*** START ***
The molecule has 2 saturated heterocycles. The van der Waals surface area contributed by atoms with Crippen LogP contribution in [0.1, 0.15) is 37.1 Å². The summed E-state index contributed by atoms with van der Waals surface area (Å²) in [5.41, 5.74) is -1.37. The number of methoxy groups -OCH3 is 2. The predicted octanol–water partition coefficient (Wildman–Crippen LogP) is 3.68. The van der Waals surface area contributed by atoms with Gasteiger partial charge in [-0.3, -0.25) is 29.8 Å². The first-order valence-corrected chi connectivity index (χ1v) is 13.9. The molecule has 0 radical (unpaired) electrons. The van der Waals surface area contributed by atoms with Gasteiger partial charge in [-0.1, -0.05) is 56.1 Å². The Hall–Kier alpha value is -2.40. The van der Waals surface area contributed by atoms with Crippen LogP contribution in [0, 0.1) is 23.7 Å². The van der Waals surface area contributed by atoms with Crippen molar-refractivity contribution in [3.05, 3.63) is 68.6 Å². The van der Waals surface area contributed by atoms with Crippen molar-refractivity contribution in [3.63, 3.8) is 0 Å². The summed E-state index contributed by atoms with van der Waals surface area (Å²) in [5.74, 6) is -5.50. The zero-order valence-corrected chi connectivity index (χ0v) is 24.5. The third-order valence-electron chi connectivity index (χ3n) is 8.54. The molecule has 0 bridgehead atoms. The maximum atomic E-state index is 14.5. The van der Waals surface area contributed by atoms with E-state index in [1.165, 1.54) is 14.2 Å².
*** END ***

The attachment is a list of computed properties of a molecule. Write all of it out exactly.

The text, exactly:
The molecule has 2 saturated heterocycles. The van der Waals surface area contributed by atoms with Crippen LogP contribution in [0.1, 0.15) is 37.1 Å². The summed E-state index contributed by atoms with van der Waals surface area (Å²) in [5.41, 5.74) is -1.37. The number of methoxy groups -OCH3 is 2. The predicted octanol–water partition coefficient (Wildman–Crippen LogP) is 3.68. The van der Waals surface area contributed by atoms with Gasteiger partial charge in [-0.3, -0.25) is 29.8 Å². The first-order valence-corrected chi connectivity index (χ1v) is 13.9. The molecule has 0 radical (unpaired) electrons. The van der Waals surface area contributed by atoms with Gasteiger partial charge in [-0.1, -0.05) is 56.1 Å². The Hall–Kier alpha value is -2.40. The van der Waals surface area contributed by atoms with Crippen LogP contribution in [0, 0.1) is 23.7 Å². The van der Waals surface area contributed by atoms with Crippen molar-refractivity contribution in [3.05, 3.63) is 68.6 Å². The van der Waals surface area contributed by atoms with Crippen molar-refractivity contribution in [3.63, 3.8) is 0 Å². The summed E-state index contributed by atoms with van der Waals surface area (Å²) in [5.74, 6) is -5.50. The zero-order valence-corrected chi connectivity index (χ0v) is 24.5. The third-order valence-electron chi connectivity index (χ3n) is 8.54. The molecule has 0 bridgehead atoms. The maximum atomic E-state index is 14.5. The van der Waals surface area contributed by atoms with E-state index in [1.165, 1.54) is 14.2 Å².